Almost everything is gone or has been dispersed: the six Grummon family portraits that had been together for over sixty years, various layers of family things from five or more generations (most never before divided until now, even twenty years after my grandmother's death), the things and chaff of almost sixty years in one residence. Of course there has been much fluidity and change over that time but the core things--like the Rabbit Hole bathroom, the Toy Room wallpaper and rows of books, the location of family portraits, the placement of my grandmother's rocking chair in her old room, these things were the same.
Until a few years ago when one of my brother's carpeted the back stairs, you could walk up them and still smell that warm wood smell so common in old houses. But this one was unique to the farm--every summer upon arrival I would notice it and say, "there is that smell again!" A happy, warm, welcoming smell.
Several weeks ago I was standing in the barn with my daughter Addie (who spent her first three years of life at the farm). She said "I think I'm going to miss the barn swallows most--their comings and goings and return each year." "Me too," I said, in awe of a rare moment of teenage sensitivity from my daughter. Before we locked up today Henry said "I'm going to miss this place." He was wistful and somewhat poignant for a boy all of seven and a half years. "Me too, Henry," I said. I was glad they were both with me on my past few visits.
No matter what comes next for the farm--and we have some heavy decisions to make based on cost estimates for very basic work--it will never be the same. It is as if the vacuum left by a passing tornado has sucked the life out of the place along with its contents. I'm not sure that I could ever replace the life and energy and soul in it if I tried. Perhaps it is indeed time that we all just let go and move on and let another family have a try.
We gave it almost sixty years of four generations of family living under its roof. My mother said once "this house has many ghosts"--not of the dead necessarily but from different phases of her life--some are good, some are bad, I expect, but nevertheless they are always around a place of memory. She gave the farm thirty-one years of her adult life, including two marriages (after her divorce with my father in 1974) and ten years of endless devotion and inherhent difficulties with a mother afflicted with Alzheimer's. Before that my grandparents struggled to live a life off the land and in a small community after growing up in privileged suburban backgrounds. Growing crops and raising six children on a small New Hampshire farm was not always an easy proposition. But they seemed to manage and were always a team.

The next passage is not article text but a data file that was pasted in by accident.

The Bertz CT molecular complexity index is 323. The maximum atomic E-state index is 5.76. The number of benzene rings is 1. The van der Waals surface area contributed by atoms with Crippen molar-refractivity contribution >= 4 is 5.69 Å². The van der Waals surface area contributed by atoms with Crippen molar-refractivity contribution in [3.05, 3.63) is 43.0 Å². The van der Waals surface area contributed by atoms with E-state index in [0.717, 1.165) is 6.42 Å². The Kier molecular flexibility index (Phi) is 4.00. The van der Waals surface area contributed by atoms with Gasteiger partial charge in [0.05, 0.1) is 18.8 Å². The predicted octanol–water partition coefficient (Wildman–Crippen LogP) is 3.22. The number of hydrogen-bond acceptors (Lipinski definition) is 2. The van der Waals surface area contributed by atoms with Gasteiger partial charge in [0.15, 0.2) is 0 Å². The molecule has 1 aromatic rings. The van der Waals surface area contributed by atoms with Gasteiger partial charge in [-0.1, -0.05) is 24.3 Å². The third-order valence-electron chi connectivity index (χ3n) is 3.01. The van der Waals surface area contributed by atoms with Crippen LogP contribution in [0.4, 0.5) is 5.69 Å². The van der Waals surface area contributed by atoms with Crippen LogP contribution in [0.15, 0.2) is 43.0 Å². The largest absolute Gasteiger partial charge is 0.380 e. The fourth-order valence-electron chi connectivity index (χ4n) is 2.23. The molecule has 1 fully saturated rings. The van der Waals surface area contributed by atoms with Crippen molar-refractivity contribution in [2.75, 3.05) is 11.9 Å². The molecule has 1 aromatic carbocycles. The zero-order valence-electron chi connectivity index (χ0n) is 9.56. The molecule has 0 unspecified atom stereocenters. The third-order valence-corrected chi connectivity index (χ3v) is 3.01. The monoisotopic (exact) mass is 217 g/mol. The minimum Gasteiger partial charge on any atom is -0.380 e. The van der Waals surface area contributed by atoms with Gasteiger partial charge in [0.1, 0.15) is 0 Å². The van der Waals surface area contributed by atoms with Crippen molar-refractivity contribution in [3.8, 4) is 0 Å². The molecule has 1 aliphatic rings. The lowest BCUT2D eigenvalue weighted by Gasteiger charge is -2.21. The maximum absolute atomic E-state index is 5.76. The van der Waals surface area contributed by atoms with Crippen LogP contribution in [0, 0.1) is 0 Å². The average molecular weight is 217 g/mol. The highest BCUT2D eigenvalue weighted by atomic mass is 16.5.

By the summer of 1974 we had moved back from Akron and almost immediately my grandfather died, too young it seems at the age of 63, from heart complications. Soonafter Grandmother seemed different--at first we thought it was depression but there was also forgetfulness and anger. We stayed on the place instead of finding our own spot. It seemed the right thing to do for everyone. Now I think my mother deserves a place to call her own--easy to maintain, no ghosts. She has a little house right up the road about a mile and just down the hill from where her parents and two of her siblings are buried (at the Cathedral of the Pines). I hope she will be happy there.